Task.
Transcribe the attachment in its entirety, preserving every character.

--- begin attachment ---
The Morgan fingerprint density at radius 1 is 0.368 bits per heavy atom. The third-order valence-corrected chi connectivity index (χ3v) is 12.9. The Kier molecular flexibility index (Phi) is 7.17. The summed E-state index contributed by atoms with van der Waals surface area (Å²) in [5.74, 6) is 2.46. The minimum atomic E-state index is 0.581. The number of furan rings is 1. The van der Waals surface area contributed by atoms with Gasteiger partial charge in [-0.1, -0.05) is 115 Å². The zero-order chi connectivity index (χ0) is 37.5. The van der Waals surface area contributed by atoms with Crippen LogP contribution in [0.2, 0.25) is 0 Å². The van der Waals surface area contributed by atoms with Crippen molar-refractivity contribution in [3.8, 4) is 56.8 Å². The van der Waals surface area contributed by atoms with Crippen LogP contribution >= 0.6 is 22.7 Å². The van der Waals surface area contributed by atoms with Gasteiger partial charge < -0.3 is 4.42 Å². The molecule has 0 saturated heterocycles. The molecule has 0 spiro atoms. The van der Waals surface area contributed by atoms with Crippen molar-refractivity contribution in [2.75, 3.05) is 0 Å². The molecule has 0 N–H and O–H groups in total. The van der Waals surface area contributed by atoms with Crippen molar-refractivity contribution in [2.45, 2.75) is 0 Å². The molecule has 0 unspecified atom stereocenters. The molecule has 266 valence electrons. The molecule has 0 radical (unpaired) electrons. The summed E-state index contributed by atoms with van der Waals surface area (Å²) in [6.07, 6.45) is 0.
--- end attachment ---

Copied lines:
The Morgan fingerprint density at radius 1 is 0.368 bits per heavy atom. The third-order valence-corrected chi connectivity index (χ3v) is 12.9. The Kier molecular flexibility index (Phi) is 7.17. The summed E-state index contributed by atoms with van der Waals surface area (Å²) in [5.74, 6) is 2.46. The minimum atomic E-state index is 0.581. The number of furan rings is 1. The van der Waals surface area contributed by atoms with Gasteiger partial charge in [-0.1, -0.05) is 115 Å². The zero-order chi connectivity index (χ0) is 37.5. The van der Waals surface area contributed by atoms with Crippen LogP contribution in [0.2, 0.25) is 0 Å². The van der Waals surface area contributed by atoms with Crippen molar-refractivity contribution in [3.8, 4) is 56.8 Å². The van der Waals surface area contributed by atoms with Crippen LogP contribution >= 0.6 is 22.7 Å². The van der Waals surface area contributed by atoms with Gasteiger partial charge < -0.3 is 4.42 Å². The molecule has 0 saturated heterocycles. The molecule has 0 spiro atoms. The van der Waals surface area contributed by atoms with Crippen molar-refractivity contribution in [2.75, 3.05) is 0 Å². The molecule has 0 N–H and O–H groups in total. The van der Waals surface area contributed by atoms with Crippen molar-refractivity contribution in [2.45, 2.75) is 0 Å². The molecule has 0 unspecified atom stereocenters. The molecule has 266 valence electrons. The molecule has 0 radical (unpaired) electrons. The summed E-state index contributed by atoms with van der Waals surface area (Å²) in [6.07, 6.45) is 0.